While the idea is good, there are many challenges in its implementation, says Dr Dharminder Nagar
In June 2016, the World Health Organization (WHO) published a report titled the Health Workforce in India, which brought forth eye-opening statistics on the situation of healthcare in the country. It found that in 2001 nearly one-third of the practitioners calling themselves allopathic doctors were educated up to only secondary school level, while a whopping 57.3 percent did not have a medical qualification. Expectedly, this scenario was more distressing in rural areas where only 18.8 percent of the allopathic doctors had any medical qualification.
The report also suggests a huge skew in availability of doctors in favour of urban areas with the urban density of medical practitioners 4 times higher than rural. The document states that together, allopathic, ayurvedic, homeopathic and unani medical practitioners accounted for a strength of 79.7 doctors per lakh population in India.
While the WHO mandates a doctor-patient ratio of 1:1000, in India it is as low as 1:1674. More recent data by the Medical Council of India tells us that the total number of doctors in India as on September 30, 2014, was 9.32 lakhs. Apart from them, 6.8 lakh AYUSH (ayurveda, yoga & naturopathy, unani, siddha and homoeopathy) practitioners also practice across the country.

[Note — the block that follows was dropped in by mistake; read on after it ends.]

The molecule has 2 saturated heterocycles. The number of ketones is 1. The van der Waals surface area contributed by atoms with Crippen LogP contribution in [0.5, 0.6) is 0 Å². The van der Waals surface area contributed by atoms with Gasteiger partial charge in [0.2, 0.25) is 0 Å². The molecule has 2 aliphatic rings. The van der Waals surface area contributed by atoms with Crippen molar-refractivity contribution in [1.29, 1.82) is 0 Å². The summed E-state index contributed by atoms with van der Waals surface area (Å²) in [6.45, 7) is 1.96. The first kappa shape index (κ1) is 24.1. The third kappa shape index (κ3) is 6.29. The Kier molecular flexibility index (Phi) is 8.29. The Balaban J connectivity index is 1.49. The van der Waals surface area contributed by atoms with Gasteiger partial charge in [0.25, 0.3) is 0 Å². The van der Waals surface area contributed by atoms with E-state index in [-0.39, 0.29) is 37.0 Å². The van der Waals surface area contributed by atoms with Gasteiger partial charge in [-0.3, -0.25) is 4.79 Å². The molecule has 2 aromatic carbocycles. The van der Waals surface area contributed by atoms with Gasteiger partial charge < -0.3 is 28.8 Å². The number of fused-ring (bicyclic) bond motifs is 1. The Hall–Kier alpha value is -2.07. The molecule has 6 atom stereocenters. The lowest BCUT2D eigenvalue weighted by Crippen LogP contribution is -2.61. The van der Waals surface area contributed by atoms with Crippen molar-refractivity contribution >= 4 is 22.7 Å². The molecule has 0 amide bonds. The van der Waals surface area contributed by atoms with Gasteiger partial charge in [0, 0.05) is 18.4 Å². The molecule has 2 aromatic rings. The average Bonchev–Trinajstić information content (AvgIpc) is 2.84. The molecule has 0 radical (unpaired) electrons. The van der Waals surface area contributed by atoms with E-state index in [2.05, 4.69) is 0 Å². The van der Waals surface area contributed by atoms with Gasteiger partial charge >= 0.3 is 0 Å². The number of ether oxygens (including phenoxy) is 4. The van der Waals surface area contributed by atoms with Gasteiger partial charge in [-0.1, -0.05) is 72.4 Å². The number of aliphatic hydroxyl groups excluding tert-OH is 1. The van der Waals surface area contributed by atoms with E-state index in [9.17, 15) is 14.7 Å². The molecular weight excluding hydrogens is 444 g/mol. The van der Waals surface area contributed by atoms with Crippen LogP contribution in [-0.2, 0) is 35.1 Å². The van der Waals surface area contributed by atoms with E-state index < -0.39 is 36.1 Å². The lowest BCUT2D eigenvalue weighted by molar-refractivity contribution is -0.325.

According to Rural Health Statistics 2014-15 of the Ministry of Health & Family Welfare, there is huge shortfall of doctors and specialists in the rural healthcare system. The report tells us that shortfall of allopathic doctors in primary health centres (PHCs) was 11.9 percent of the total requirement for existing infrastructure and even sanctioned posts were lying vacant in these remote facilities. There was huge shortfall of surgeons (83.4 percent), obstetricians & gynaecologists (76.3 percent), physicians (83 percent) and paediatricians (82.1 percent). Overall, there was a shortfall of 81.2 percent specialists at the community health centres (CHCs) vis-a-vis the requirement.
What’s shocking is that around eight per cent of the PHCs across rural India are running without a doctor. Primary health care deals with basic medicine, treatment of minor ailments, immunisation, child healthcare as well as natal and postnatal care. With little or no presence of private hospitals in rural areas, this leaves a large section of the rural population effectively without access to a doctor. In such circumstances, training AYUSH practitioners to fill the gaps in healthcare delivery at primary level can improve the doctor-patient ratio and provide the poorest masses in remote areas some medical assistance.
Some kind of ‘doctor’ is better than no doctor
The nearly 7 lakh AYUSH practitioners currently practicing in India already dispense basic medical care on a daily basis. In a country bedeviled by shortage of medical practitioners, they arguably provide some medical support to large swathes of populations deprived of healthcare facilities.